Called Long Sutton Studio and set on the grounds of an existing farmhouse, this modern workshop was created by Tom Lloyd and the London-based architecture studio, Cassion Castle. Set in Hampsire, England, the workshop serves as a garden retreat, studio, garage, and storeroom (although it’s easy to see how, with some modification, it could act as a small home).
Lloyd, who is one of the co-founders of the design studio PearsonLloyd, has his main residence on the same site, and seeing as it’s a traditional English cottage, he wanted the workshop to maintain that image. And so, from the exterior the multifunctional workshop appears to be that of a traditional barn, albeit with a rather crisp finish.
However, upon entering the building it becomes apparent that this is no traditionally built structure. The interior pays homage to the most sustainable and versatile building material available – wood (or timber to be precise). From the architects: “Tom saw the opportunity to combine architecture and craftsmanship to create something beautiful yet simple.”
The building is composed of a timber frame that rests on a red brick base, which is visible from the interior and matches the exterior of the existing cottage. The portal frame structure is a mix of timber and steel components – glulam beams provide the main to support the roof, with steel connections tying the whole frame together.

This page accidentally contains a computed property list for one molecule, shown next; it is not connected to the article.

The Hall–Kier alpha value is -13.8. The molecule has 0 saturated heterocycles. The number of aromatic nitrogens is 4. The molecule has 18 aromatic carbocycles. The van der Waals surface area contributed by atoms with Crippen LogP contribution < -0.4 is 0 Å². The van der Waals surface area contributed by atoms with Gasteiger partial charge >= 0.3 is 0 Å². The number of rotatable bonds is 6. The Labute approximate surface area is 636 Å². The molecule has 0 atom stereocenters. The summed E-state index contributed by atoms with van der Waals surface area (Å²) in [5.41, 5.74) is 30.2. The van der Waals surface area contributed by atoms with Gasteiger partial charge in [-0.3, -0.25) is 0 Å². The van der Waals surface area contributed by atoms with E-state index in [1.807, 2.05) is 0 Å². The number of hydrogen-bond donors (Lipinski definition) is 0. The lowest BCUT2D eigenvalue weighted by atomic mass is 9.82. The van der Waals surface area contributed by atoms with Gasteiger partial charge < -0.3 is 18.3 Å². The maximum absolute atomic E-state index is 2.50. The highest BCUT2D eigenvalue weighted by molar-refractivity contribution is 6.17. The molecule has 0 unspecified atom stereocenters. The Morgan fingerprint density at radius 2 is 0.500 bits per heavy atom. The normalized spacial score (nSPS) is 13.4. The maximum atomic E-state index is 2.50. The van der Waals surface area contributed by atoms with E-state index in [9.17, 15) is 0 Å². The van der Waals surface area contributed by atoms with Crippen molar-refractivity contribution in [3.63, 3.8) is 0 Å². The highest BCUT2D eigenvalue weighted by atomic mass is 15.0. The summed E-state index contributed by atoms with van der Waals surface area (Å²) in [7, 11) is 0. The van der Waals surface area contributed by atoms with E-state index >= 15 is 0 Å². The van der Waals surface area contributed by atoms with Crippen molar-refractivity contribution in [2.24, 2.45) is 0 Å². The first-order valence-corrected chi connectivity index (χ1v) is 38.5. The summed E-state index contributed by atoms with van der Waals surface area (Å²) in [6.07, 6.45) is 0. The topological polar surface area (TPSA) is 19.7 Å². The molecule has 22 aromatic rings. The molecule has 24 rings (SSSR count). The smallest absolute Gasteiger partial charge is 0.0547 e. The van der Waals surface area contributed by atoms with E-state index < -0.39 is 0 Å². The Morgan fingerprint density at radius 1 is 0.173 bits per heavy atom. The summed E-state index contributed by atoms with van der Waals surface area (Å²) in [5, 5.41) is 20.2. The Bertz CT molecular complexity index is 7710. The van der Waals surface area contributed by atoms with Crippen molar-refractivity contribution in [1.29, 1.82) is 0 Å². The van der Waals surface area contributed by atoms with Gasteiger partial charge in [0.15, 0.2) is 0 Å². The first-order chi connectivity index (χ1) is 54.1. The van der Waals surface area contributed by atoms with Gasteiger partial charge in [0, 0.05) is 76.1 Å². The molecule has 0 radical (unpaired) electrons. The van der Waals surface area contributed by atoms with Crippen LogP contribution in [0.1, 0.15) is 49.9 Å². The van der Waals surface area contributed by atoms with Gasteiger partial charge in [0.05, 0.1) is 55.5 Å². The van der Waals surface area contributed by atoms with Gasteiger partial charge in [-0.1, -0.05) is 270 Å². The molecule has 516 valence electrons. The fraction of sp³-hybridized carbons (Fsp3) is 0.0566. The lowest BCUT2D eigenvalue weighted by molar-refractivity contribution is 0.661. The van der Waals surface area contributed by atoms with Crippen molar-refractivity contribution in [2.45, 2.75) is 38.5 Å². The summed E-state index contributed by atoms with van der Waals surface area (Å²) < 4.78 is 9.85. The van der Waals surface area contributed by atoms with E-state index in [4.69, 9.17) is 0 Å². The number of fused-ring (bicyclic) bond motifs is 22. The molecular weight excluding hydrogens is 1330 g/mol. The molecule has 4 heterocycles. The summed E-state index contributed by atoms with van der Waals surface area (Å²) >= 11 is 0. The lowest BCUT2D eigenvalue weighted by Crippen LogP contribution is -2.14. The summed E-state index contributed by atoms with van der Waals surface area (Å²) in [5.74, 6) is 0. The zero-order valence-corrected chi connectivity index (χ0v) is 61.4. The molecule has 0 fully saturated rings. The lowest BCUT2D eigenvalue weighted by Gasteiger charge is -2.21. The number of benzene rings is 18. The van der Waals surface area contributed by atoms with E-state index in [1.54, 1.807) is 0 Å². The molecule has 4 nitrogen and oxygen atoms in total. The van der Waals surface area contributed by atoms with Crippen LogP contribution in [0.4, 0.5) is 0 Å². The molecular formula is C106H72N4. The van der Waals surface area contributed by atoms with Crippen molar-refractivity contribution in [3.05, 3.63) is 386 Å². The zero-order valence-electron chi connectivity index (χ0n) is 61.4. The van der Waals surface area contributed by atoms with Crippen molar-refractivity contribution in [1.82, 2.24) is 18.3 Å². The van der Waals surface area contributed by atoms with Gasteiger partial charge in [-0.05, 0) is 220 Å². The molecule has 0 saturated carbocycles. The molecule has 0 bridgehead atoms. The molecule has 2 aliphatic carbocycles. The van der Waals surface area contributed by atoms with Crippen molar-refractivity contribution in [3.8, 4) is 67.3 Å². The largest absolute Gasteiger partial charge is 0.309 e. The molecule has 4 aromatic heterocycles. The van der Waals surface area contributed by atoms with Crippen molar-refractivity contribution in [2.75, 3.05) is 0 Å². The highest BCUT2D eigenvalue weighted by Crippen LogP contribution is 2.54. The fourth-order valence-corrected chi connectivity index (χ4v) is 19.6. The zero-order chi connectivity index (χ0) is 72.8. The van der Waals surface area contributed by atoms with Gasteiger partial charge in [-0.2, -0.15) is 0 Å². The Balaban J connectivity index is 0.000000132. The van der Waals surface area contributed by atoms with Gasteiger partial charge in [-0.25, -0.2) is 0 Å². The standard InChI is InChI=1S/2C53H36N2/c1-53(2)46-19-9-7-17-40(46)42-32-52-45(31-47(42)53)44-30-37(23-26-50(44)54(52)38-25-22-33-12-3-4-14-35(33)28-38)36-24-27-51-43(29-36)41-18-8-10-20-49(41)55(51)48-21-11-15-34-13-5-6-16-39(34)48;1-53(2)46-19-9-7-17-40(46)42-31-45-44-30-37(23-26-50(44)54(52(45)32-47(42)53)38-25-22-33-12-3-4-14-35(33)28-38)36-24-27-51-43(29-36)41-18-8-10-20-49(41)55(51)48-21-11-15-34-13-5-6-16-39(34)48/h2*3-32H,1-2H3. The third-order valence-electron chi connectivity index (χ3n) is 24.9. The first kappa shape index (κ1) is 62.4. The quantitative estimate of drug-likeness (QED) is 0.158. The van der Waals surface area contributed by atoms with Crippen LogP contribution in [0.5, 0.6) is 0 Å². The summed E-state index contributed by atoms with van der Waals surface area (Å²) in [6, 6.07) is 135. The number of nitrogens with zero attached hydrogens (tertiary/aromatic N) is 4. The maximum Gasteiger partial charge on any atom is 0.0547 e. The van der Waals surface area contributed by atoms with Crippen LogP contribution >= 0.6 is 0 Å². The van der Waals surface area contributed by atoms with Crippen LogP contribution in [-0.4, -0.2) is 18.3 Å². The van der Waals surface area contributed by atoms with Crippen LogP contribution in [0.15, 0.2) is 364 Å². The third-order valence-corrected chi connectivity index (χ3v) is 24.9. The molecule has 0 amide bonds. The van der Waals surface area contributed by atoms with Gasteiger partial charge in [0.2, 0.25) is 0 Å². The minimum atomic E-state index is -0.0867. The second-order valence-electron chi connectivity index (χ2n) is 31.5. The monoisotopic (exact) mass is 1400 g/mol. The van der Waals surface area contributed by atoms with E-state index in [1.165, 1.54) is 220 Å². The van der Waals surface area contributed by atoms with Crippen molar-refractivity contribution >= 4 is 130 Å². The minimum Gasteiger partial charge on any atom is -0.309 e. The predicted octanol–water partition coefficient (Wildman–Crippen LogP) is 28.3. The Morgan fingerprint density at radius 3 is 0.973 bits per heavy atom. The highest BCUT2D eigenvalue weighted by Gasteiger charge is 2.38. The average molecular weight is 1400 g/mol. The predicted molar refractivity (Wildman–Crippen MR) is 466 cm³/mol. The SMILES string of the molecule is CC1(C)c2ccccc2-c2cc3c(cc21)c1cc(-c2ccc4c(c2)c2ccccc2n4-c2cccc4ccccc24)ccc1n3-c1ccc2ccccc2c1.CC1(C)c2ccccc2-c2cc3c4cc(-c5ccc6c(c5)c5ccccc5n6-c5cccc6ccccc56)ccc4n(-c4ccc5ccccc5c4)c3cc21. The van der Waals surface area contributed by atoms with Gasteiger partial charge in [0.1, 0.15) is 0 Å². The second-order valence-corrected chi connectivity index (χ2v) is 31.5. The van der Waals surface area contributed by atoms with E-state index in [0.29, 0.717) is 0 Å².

Rather than hiding the presence of the steel connections, they’ve been left on show, from the bolts to the base plates. Each portal frame also has a small steel tie (a steel bar) that prevents spreading of the roof due to load. The construction details are simple, but elegant. The repetitive nature of the timber framing adds to this elegance aesthetic.
Window openings are relatively few and far between given the size of the workshop, but too many windows would make it look like a house as opposed to a shed or barn. The idea is to have the barn doors open as much as possible introducing natural light and also creating a connection with the exterior environment. Overall it’s a beautifully detailed building, celebrating both timber and craftsmanship.